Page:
Okay, so I cheated and decided to put several resources into one favorites slot because I think movement within your homeschool is that important. I am certain (hopefully) that you have heard about using movement for teaching math actively in the grades for Waldorf, but I wanted to point out some perhaps lesser-known links for movement in the grades.
The first link is for The Association For A Healing Education’s links and articles section: http://www.healingeducation.org/resources.htm. There are many great articles regarding development of the twelve senses, including my very favorite article regarding the lower four senses by Nettie Fabrie.
The second resource is this Waldorf-inspired website: http://www.movementforchildhood.com/index.htm. There are articles there as diverse as movement standards for Third Grade, what to do about team sports, how to use copper rods, and, my favorite, blocks for the Early Grades for movement: http://www.movementforchildhood.com/classroom.pdf. An overall excellent resource. My only fear is that those without a movement background and without a grounding in Waldorf Education would find this material hard to integrate into their homeschools. Please let me know if the movement blocks would be usable for those of you who do not have a movement background and for those of you who do not have the books “Take Time” or “The Extra Lesson.”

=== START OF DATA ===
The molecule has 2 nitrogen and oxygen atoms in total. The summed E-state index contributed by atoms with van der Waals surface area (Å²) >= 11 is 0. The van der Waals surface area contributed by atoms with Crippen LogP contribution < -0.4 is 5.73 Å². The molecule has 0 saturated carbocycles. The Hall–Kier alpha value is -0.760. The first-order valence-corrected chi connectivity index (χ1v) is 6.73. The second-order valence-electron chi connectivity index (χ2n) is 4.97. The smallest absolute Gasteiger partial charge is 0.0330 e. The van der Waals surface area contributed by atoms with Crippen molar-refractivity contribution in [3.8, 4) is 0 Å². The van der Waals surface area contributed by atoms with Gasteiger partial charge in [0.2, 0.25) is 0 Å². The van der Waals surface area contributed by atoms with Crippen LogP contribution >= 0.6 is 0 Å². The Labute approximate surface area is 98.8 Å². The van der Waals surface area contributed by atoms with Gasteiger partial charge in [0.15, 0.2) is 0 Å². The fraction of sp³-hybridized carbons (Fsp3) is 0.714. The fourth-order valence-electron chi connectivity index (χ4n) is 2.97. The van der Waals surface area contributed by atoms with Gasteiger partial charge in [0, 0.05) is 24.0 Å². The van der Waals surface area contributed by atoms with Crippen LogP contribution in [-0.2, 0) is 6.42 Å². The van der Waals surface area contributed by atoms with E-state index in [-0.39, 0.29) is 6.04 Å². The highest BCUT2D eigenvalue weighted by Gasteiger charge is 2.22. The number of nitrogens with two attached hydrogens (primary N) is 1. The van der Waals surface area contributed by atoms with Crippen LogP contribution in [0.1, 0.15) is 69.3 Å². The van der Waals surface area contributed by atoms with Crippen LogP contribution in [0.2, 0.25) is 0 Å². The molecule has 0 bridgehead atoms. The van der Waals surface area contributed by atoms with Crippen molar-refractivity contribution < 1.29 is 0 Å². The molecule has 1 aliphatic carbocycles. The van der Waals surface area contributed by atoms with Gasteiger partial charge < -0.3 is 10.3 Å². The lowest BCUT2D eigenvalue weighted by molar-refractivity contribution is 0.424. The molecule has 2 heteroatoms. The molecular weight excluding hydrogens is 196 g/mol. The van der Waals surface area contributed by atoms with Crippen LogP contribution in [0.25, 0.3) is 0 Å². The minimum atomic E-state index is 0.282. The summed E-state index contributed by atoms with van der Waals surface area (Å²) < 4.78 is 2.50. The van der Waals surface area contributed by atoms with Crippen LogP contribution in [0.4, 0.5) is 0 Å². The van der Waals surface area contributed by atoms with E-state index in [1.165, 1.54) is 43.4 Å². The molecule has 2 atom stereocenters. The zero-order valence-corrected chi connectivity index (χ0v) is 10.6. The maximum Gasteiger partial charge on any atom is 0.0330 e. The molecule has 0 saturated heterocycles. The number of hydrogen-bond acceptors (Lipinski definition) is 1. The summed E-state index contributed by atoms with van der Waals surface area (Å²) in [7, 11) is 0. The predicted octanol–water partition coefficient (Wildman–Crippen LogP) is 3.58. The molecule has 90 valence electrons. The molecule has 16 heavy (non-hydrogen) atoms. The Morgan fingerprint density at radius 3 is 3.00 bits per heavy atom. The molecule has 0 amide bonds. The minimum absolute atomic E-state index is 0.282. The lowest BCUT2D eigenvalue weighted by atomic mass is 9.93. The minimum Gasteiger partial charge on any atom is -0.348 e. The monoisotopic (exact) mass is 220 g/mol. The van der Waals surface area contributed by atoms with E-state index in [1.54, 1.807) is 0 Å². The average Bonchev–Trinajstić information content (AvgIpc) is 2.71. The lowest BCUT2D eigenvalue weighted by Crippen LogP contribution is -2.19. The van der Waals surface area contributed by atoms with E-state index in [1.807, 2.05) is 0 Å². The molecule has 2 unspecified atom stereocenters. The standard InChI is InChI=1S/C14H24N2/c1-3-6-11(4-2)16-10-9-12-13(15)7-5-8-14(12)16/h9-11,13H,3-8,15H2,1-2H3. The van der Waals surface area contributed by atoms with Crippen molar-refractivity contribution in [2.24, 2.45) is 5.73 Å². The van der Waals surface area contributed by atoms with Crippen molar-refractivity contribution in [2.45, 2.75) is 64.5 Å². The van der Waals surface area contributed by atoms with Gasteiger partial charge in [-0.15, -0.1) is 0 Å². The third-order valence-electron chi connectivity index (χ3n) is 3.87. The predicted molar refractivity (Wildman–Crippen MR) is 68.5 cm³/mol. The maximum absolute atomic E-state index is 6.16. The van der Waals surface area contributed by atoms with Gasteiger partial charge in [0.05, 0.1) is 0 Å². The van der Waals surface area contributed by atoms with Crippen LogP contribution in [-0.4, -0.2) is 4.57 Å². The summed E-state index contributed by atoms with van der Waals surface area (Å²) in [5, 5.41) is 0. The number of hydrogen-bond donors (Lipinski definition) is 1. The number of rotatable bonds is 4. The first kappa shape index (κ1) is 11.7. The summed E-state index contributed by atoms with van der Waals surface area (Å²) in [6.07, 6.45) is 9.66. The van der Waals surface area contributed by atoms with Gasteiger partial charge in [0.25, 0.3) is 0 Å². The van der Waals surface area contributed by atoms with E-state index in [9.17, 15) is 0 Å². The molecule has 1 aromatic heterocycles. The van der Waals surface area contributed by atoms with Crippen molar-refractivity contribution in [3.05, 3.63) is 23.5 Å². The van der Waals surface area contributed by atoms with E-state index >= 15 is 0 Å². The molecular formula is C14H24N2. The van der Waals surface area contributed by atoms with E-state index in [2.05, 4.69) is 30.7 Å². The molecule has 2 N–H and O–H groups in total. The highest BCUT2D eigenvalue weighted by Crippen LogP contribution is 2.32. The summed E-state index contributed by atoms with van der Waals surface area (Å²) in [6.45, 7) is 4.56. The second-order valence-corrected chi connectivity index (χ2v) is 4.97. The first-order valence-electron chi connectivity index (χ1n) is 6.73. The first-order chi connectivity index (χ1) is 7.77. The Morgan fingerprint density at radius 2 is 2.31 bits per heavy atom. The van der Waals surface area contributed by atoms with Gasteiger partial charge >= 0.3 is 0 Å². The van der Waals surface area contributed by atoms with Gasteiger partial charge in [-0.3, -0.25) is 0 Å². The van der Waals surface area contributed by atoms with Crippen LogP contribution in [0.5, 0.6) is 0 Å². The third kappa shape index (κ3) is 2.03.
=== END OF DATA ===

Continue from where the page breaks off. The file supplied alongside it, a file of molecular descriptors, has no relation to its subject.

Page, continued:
The third resource in this category is the book “Movement Journeys and Circle Adventures” by Nancy Blanning and Laurie Clark. I included this book here simply because many children in Kindergarten have siblings in the grades, and your Kindergartner can be the back door for your Grades child to experience movement if you can teach them to lead these movement circles. You have to love the wonderful advantage of homeschooling in this sense; that your older child can experience what the younger child does on a different level!
At any rate, the introduction of this book discusses the difficulties today’s child faces in regard to movement, the twelve senses, the role of pentatonic music in these circle adventures, how to set up the environment and use the book, a listing and description of developmental movement exercises and the equipment list.
There are four movement journeys for Autumn, four for Winter, six for Spring/Summer and two for any season.
This book could provide you with some challenges as the teacher though; the circles are typically four to six pages long; there is music involved so for those of you who cannot read music that would be a challenge; you must work to find the authentic gesture within the characters of these circles. However, I think these circles and movement themes provide a great chance for you to improve your own skills! Please see this link to order this resource: http://www.waldorfbooks.com/edu/curriculum/eurythmy_games_gymnastics.htm
I have already mentioned “Joyful Movement” in this series of blog posts, one can refer to that post here: http://theparentingpassageway.com/2009/12/17/favorite-waldorf-resource-1-joyful-movement/